You have to work hard, however, not to recognize the shell game being played here.  As with abortion-on-demand, which requires no grounds to justify it (a position orthodox abortionists hold), proponents will invoke the grounds of the hardest cases to push their position. The most common abortions obtained for socio-economic purposes piggyback on the uncommon instances of maternal life-threatening pregnancies.

Abortionists want to have their cake and eat it, too.  While they will fight restrictions on eugenic abortion as an infringement on the “right to choose,” knowing that defending abortion on eugenic grounds would alienate many supporters, they are also willing to flip the discussion: to use the prospect of raising a handicapped child as a bogeyman to defend the “threatened” right to abortion.

It’s the same strategy used by advocates of legalized abortion in the late 1960s and early 1970s: claiming fictitious high numbers about “back-alley abortions” in order to drum up support for legal abortion.  If the Times is to be believed, there aren’t hoards of the feebleminded “imbeciles” Oliver Wendell Holmes foresaw threatening America. (In a 1927 Court decision, Buck v. Bell, Holmes, let’s remember, uttered the decidedly “unwoke” opinion that “Three generations of imbeciles are enough.”)

The racist eugenics of Buck v. Bell were also justified by America’s elites under “the principle of compulsory vaccination.”

In all of this, we face the problem of the “parental project.”  “Parental project” is a term coined by the just-resigned Archbishop of Paris, Michel Aupetit, a physician and bioethicist.  A child is a person, and the only proper relationship to a person – as Karol Wojtyła noted – is love.

Because love is a gift, recognizing the child as a gift creates a wholly different posture from regarding the child as a project, custom-made to specs dictated either by negative eugenics (no Down syndrome, no heart murmurs, no decreased IQ, no obesity in the genes) or positive eugenics (“right” sex, blue eyes, tall, athletic).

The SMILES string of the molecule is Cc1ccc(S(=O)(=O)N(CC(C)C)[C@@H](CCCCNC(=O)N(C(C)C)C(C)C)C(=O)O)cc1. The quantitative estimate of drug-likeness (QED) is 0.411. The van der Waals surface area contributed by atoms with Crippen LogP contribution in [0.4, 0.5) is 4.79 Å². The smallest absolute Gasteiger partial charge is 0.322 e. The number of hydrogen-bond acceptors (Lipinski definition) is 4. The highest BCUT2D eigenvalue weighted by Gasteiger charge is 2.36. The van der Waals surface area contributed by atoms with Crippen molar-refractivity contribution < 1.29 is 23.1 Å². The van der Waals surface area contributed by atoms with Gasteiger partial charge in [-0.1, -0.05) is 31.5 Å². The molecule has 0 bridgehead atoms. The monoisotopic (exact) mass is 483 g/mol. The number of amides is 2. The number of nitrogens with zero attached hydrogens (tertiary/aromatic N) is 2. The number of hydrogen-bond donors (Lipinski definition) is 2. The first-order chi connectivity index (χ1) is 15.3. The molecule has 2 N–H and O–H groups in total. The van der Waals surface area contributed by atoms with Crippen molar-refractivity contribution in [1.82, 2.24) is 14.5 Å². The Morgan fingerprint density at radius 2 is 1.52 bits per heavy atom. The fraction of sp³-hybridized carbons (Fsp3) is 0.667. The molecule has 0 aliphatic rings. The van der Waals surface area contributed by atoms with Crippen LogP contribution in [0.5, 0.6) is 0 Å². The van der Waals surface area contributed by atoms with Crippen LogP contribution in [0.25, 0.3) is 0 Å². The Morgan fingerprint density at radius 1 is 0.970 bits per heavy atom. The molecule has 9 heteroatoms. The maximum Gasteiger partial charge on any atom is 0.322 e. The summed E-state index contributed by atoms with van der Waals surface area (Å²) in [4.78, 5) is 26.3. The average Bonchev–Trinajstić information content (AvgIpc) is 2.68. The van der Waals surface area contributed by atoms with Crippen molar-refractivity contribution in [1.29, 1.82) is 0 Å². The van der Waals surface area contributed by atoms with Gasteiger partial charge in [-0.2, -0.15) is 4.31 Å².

Projects are measured according to criteria outside the project: if a child is a project, he might not “measure up,” which for many “ethicists” today would justify death for the child in the womb or even after birth.

So as we remember Roe and the horrors to which it has given rise, we should ask ourselves once again: Is this the kind of society we want for ourselves and our children?  Because we’re continuing to design it, even if some of the tools in its construction are very faulty – 85 percent wrong.

 

*Image: The Adoration of the Christ Child by a follower of Jan Joest of Kalkar, c. 1515 [The MET, New York]. The two insets shown (upper middle and to Our Lady’s left in the painting) are thought by some to depict Down syndrome people.

You may also enjoy:

Francis X. Maier’s Eat the Disabled? Follow the Science

Hadley Arkes’ Sex-Selective Abortions and the Twisting of Souls

John M. Grondelski

John Grondelski (Ph.D., Fordham) was associate dean of the School of Theology, Seton Hall University, South Orange, New Jersey. All views herein are his own.